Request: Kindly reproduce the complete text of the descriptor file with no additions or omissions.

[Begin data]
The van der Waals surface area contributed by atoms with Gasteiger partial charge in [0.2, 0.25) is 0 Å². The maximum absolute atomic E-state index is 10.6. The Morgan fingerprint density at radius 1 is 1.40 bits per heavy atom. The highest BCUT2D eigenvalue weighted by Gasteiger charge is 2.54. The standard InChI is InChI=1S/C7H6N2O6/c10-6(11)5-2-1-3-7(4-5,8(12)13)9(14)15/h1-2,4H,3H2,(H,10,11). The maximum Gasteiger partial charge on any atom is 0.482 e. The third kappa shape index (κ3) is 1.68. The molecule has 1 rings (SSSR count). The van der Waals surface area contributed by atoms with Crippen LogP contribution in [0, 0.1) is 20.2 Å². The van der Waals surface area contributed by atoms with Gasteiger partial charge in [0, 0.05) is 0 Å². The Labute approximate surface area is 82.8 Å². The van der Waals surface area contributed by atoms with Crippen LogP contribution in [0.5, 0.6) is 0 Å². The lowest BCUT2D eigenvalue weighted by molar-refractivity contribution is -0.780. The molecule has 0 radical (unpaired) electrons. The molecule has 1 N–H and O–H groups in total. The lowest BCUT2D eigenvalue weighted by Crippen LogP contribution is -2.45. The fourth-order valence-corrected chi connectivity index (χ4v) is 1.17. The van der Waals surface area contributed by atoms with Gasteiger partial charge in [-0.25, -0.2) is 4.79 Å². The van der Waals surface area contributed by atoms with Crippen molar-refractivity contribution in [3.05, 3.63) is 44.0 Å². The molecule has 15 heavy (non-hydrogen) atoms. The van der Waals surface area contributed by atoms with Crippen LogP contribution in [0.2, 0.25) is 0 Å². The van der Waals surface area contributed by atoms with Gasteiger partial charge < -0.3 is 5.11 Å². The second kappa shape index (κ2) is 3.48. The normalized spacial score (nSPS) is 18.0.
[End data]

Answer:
The van der Waals surface area contributed by atoms with Gasteiger partial charge in [0.2, 0.25) is 0 Å². The maximum absolute atomic E-state index is 10.6. The Morgan fingerprint density at radius 1 is 1.40 bits per heavy atom. The highest BCUT2D eigenvalue weighted by Gasteiger charge is 2.54. The standard InChI is InChI=1S/C7H6N2O6/c10-6(11)5-2-1-3-7(4-5,8(12)13)9(14)15/h1-2,4H,3H2,(H,10,11). The maximum Gasteiger partial charge on any atom is 0.482 e. The third kappa shape index (κ3) is 1.68. The molecule has 1 rings (SSSR count). The van der Waals surface area contributed by atoms with Crippen LogP contribution in [0, 0.1) is 20.2 Å². The van der Waals surface area contributed by atoms with Gasteiger partial charge in [0, 0.05) is 0 Å². The Labute approximate surface area is 82.8 Å². The van der Waals surface area contributed by atoms with Crippen LogP contribution in [0.5, 0.6) is 0 Å². The lowest BCUT2D eigenvalue weighted by molar-refractivity contribution is -0.780. The molecule has 0 radical (unpaired) electrons. The molecule has 1 N–H and O–H groups in total. The lowest BCUT2D eigenvalue weighted by Crippen LogP contribution is -2.45. The fourth-order valence-corrected chi connectivity index (χ4v) is 1.17. The van der Waals surface area contributed by atoms with Gasteiger partial charge in [-0.25, -0.2) is 4.79 Å². The van der Waals surface area contributed by atoms with Crippen molar-refractivity contribution in [3.05, 3.63) is 44.0 Å². The molecule has 15 heavy (non-hydrogen) atoms. The van der Waals surface area contributed by atoms with Crippen LogP contribution in [0.2, 0.25) is 0 Å². The van der Waals surface area contributed by atoms with Gasteiger partial charge < -0.3 is 5.11 Å². The second kappa shape index (κ2) is 3.48. The normalized spacial score (nSPS) is 18.0.